“Please,” says Italian actor Mario Pirovano after a lengthy introduction to his interpretation of his long-time collaborator Dario Fo's solo study of Saint Francis of Assisi. “Relax. It's only theatre.” Given what happens over the four 'episodes' that follow, such a pre-cursor to the main event is self-deprecation as arform.
The first two pieces find Francis dealing with a possibly symbolic wolf before being forced to make a speech to war-torn Bologna. So powerful is his stand-up satire, it seems, that peace breaks out three days later. Both are sublime, but it is the second half's extended riff on Francis' attempts to tell the gospel in a more down-to-earth lingo than Latin where Pirovano really flies, before things finish up with the saint's final transcendent hours.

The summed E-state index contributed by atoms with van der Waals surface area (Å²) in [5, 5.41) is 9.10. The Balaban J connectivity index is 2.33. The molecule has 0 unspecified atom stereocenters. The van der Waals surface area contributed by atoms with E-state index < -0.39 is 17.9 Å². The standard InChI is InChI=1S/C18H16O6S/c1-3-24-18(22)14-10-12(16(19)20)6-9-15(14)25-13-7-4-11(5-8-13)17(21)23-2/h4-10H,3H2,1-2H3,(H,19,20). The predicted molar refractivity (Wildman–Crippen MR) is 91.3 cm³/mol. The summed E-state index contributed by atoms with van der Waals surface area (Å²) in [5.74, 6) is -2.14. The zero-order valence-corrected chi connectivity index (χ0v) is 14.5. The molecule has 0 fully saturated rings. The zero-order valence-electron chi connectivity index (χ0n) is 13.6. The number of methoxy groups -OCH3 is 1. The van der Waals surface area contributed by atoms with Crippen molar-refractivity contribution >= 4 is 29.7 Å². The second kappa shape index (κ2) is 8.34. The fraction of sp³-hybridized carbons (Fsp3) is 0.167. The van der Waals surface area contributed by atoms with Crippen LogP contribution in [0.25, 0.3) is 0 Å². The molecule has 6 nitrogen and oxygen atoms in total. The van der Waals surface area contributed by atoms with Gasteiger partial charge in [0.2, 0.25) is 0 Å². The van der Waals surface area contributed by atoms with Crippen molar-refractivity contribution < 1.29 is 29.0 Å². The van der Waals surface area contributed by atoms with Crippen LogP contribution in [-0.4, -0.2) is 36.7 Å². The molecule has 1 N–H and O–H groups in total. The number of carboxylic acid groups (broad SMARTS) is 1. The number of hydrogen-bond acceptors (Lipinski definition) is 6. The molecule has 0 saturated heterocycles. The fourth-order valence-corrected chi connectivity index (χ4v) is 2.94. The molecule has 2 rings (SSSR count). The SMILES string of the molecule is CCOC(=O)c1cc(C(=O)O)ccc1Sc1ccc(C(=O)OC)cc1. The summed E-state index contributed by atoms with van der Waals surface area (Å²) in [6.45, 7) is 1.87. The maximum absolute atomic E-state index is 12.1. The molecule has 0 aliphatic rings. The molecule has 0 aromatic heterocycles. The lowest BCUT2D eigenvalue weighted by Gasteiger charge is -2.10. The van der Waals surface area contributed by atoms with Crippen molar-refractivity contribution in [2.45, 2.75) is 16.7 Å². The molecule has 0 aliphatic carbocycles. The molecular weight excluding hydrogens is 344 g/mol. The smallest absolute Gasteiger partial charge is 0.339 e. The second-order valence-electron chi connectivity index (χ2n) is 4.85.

Inbetween playing assorted popes, cardinals and other animals, Pirovano presents Francis, not as the beatific Dr Doolittle figure he has been mythologised as, but more akin to Robin Hood, a man on a mission blessed with a common touch who wanders the world with his band of brothers spreading the word. All this is as far removed from the figure who the late Margaret Thatcher named her favourite saint as can be.
Penned by Fo in 1997, the play was brought to life by Pirovano as part of Dancing With Colours, Whipping With Words, a month-long celebration of Fo's work and its influence, including the first ever UK exhibition of Fo's paintings. There was a time when Fo's work was a regular fixture of Scotland's theatre calendar. In the current political climate which seems beyond parody, on this showing, we need his and Pirovano's sense of the ridiculous more than ever.
The Herald, October 10th 2016